In Parliament today, Mohammad Yasin, the MP for Bedford and Kempston asked the Prime Minister about urgent funding for GPs after a doctor’s surgery in his constituency was placed in special measures.
On Monday (20 January), the Cater Street Surgery in Kempston – which serves 4,000 patients – was placed in special measures by the Care Quality Commission (CQC).
The service was rated inadequate in four out of five areas examined by CQC inspectors in November.
In 2017 the service was rated as good.
Mohammad Yasin, who took the opportunity to confront the Prime Minister in this week’s Prime Minister’s Question time said, “I wanted the Prime Minister to understand that when you cut funding for the NHS, patient care suffers.
“Anyone trying to access GP services in Bedford knows how difficult it has become to get an appointment within a reasonable time.
“We need to look at what has happened in just two years for this decline in care to take place.
“General practice is the first point of contact with our health service for over a million patients every day, but it has been running on empty for too long.
“This is clearly a surgery struggling to cope with the decimation of primary care services under the Tory Government.”
Many of the failures identified by the CQC report related to a lack of resources: administrative tasks not being followed through by management and practices not receiving adequate training in areas.
But there were also safeguarding issue with the reliance on locums and a three-month “backlog” of new patient files.
“The Prime Minister insists he is investing record funding in the NHS, but the truth is, that prior to 2010, the long-term funding increases in the NHS were 4% per year.
“The Tories’ latest commitment is just over 3%. Not enough of the NHS budget is allocated to primary care and there have been huge cuts to social care on top.”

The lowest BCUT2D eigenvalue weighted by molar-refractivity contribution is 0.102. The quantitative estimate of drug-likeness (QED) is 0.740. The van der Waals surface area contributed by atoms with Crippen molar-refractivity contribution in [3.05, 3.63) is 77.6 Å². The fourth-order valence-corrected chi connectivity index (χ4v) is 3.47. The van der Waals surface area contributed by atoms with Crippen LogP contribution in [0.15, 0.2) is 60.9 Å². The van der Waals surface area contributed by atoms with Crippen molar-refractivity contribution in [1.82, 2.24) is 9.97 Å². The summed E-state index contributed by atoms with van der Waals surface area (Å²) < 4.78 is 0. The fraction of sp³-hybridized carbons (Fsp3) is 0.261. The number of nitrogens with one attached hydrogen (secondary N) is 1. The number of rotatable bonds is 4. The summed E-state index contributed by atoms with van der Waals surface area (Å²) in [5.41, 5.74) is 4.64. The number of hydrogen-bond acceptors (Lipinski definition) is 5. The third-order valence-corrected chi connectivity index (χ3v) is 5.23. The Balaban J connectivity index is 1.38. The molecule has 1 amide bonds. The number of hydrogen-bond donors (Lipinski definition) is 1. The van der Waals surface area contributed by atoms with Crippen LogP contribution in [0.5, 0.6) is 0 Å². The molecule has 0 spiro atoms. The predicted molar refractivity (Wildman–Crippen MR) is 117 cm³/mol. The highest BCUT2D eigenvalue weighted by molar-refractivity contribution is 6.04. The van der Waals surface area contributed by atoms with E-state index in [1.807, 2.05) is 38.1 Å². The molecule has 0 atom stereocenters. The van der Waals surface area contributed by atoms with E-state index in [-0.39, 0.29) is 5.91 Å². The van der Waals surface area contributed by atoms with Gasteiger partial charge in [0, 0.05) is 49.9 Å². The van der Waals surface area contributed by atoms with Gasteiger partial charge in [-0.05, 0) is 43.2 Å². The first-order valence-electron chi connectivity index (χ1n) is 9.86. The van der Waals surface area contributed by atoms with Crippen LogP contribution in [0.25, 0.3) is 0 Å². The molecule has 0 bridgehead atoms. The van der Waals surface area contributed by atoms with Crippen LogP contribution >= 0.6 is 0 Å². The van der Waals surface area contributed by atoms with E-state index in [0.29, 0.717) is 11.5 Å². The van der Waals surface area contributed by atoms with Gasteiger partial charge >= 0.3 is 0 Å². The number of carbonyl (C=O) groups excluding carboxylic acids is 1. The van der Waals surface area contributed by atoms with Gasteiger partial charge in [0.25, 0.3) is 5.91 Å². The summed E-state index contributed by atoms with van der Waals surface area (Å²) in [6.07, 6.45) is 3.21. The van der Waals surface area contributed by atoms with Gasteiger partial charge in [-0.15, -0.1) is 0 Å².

According to the BMA, 8 out of 10 GPs feel unable to deliver safe care.
The latest GP Patient Survey shows a quarter of patients now wait a week or more to see their GP. This number has almost doubled since 2012. And many of wait much longer.
Although GPs provide around 90% of all NHS contacts on a daily basis, the funding allocated for general practice was 7.1% of the total NHS budget in 2018/19 and falling.
Following Prime Minister’s Questions, Mr Yasin said, “The Prime Minister is promising 6,000 GPs but the Government failed to deliver on its previous pledge in 2015 to recruit an extra 5,000 GPs.
“And as he knows, it takes many years to train a GP when we are in crisis now.
“The Prime Minister must support the GPs we have now which means reforming the pensions system to prevent senior clinicians cutting their sessions or leaving the profession early and listen to the Royal College of GPs who say they need to receive at least 11% of the NHS budget, to ensure the service is able to deliver the quality of care that patients expect.”
The CQC was asked for a comment, but did not respond in time for the deadline.